Upon arriving in Leoti, I pitched my tent in the town park (my repair worked!) and went to take a shower in the adjacent mini-hospital. The nurse in charge wouldn’t let me use the shower, presumably out of Covid concerns. (I was wearing better protection, an N95 respirator mask, than the hospital staff. Go figure.)
I was dispatched to the swimming pool where I took a very cold shower. I felt rather like George Costanza when I was done.
I had dinner at the town bakery, where I ate in 2019. When I left for the bakery the skies were partly cloudy when I returned they were black.
I quickly got into my tent then all hell broke loose. Big gusty winds and a mighty rain ensued. I hoped that I set up the tent properly and that it didn’t leak. Yes on both counts.
After an hour I took an Advil PM and re-emerged. I could see the next wave of storms bearing down. Back in the tent I went. Another raging storm came through. My tent held firm and dry. With ear plugs in and eye mask on I fell asleep until 3 a.m. It was still raining, but not inside my little sanctuary.
I arose with the birds and twiddled my thumbs until the town diner opened at 7. It had a big circular table where ten large men gathered to discuss whatever men discuss. Every single small town has this.
Back at the park I was packing up and about to leave when Bob Eakins rolled up. Bob and I met in Monticello, Utah in 2019. He had just finished riding from Sacramento and was DONE, exhausted mentally and physically. It made me wonder what I was about to get myself into. I felt the same as Bob when I arrived in San Francisco.
Bob is riding west to east from Pueblo. I thought he was well to the east by now but he rides relatively short days. A bit surprising considering his relative youth – he’s 65.
After an hour he returned to his motel room and I headed straight west on Kansas Highway 96. Into a headwind of course. I was working hard, curiously taking big gulps of fresh air.
The farms on either side of the road went on forever and the sky was picture pretty with puffy white clouds. Every so often one of the clouds would block the sun and the temperature would drop. Aah.
I arrived 23 miles later in Tribune where I stopped for lunch. Chicken strips and green beans. Fine dining.
Tribune is in Greeley County. I lit out west on 96 and soon passed the small town of Horace. Go west young man indeed.
The wind was more of a cross wind after lunch but I still seemed to be working awfully hard. A reward of sorts came when I left Kansas and entered Colorado. I will Kansas no more forever. (Except on the 50 States Ride, of course.)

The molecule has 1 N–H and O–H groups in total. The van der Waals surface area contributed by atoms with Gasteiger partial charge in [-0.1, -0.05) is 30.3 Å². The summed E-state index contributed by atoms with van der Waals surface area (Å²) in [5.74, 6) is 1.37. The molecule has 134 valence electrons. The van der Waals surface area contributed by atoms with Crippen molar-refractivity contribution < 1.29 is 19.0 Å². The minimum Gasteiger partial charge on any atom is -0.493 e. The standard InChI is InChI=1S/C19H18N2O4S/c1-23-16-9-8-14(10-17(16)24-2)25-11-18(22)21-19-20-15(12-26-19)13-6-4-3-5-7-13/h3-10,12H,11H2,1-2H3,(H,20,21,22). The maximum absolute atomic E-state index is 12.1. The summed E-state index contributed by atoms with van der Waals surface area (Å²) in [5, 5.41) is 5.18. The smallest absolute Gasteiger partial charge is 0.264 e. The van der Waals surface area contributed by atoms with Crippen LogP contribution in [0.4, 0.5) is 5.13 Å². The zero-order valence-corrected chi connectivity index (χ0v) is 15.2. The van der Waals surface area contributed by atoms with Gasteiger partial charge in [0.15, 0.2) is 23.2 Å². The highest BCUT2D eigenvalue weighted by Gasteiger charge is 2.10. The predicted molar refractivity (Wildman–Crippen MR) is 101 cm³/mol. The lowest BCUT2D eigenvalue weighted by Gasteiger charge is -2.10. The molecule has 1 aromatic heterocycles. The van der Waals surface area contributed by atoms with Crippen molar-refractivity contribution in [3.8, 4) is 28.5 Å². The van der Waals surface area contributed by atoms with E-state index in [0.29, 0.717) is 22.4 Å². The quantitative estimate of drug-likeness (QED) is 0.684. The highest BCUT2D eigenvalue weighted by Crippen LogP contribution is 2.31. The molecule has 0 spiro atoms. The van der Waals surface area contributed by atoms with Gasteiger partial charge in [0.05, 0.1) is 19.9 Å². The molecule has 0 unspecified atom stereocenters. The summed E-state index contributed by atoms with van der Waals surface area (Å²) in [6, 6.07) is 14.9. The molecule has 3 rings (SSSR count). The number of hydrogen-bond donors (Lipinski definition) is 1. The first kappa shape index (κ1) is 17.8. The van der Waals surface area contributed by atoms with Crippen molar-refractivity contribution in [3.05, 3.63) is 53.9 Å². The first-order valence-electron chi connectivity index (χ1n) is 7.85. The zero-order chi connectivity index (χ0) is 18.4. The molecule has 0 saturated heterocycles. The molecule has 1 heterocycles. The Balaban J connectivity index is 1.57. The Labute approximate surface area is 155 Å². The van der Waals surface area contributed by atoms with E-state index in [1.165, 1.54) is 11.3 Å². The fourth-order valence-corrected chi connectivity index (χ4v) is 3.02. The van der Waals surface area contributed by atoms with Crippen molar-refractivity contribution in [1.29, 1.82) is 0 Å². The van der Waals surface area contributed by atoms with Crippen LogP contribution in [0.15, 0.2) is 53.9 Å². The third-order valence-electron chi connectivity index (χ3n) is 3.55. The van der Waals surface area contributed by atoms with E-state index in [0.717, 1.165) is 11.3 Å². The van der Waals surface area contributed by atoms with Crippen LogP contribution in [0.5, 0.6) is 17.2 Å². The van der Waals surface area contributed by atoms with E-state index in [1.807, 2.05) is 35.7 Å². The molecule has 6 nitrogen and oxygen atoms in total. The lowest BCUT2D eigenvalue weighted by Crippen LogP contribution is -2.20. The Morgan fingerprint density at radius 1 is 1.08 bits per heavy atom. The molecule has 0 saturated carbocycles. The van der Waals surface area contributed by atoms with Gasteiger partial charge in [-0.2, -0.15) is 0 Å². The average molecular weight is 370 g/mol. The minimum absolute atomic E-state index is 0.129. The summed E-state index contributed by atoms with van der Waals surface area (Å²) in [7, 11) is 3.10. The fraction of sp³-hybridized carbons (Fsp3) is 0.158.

In Colorado the road had expansion joints, what every cyclist’s ass hates. Thankfully they didn’t continue for more than a few miles. I was passed by oncoming farm equipment that looked like Transformers.
I arrived in Sheridan Lake, population 88 if you count the pets, and chatted with the clerk in the town gas station/convenience store. She grew up in Towner, which I had passed through a few miles previously. Towner’s population is 22.
On the way into the store I waved to a bicycle tourist coming from the west. He and I are staying at the Sheridan Lake Bible Church which has hosted bike tourists every summer for many years.
My east bound friend is Mike, from Switzerland. He’s a fascinating man. He trekked in Nepal, visited Cambodia and Vietnam, flew to Los Angeles, then flew to Denver where he bought a bike and a Burley flat bed trailer and set out across America. Mike had a catalytic converter business in Europe that he sold in 2005. There’s no future in it. His mother’s side of the family developed the Schindler company, a manufacturing conglomerate. Among other things they make escalators and elevators. I wonder if my 2018 bike tour friend Martin who worked in elevator repair in Switzerland worked for Schindler. It would be an interesting coincidence.
Ernie, the pastor of the church came by and chatted for a long time. He has all kinds of stories about bike tourists who’ve stayed here. Imagine living in the middle of nowhere and meeting people from all over the world.
Mike is camping outside despite the threat of bad weather. He doesn’t like to sleep on the floor. He knows a thing or two about bad weather; he sailed across the Atlantic twice.
For those of you who think I’m a little old to be doing this, Mike is 85.
I’m now at 4,071 feet. I gained about 700 feet today. Gotta gulp that air now.
Today’s miles: 54. Tour miles: 1,006.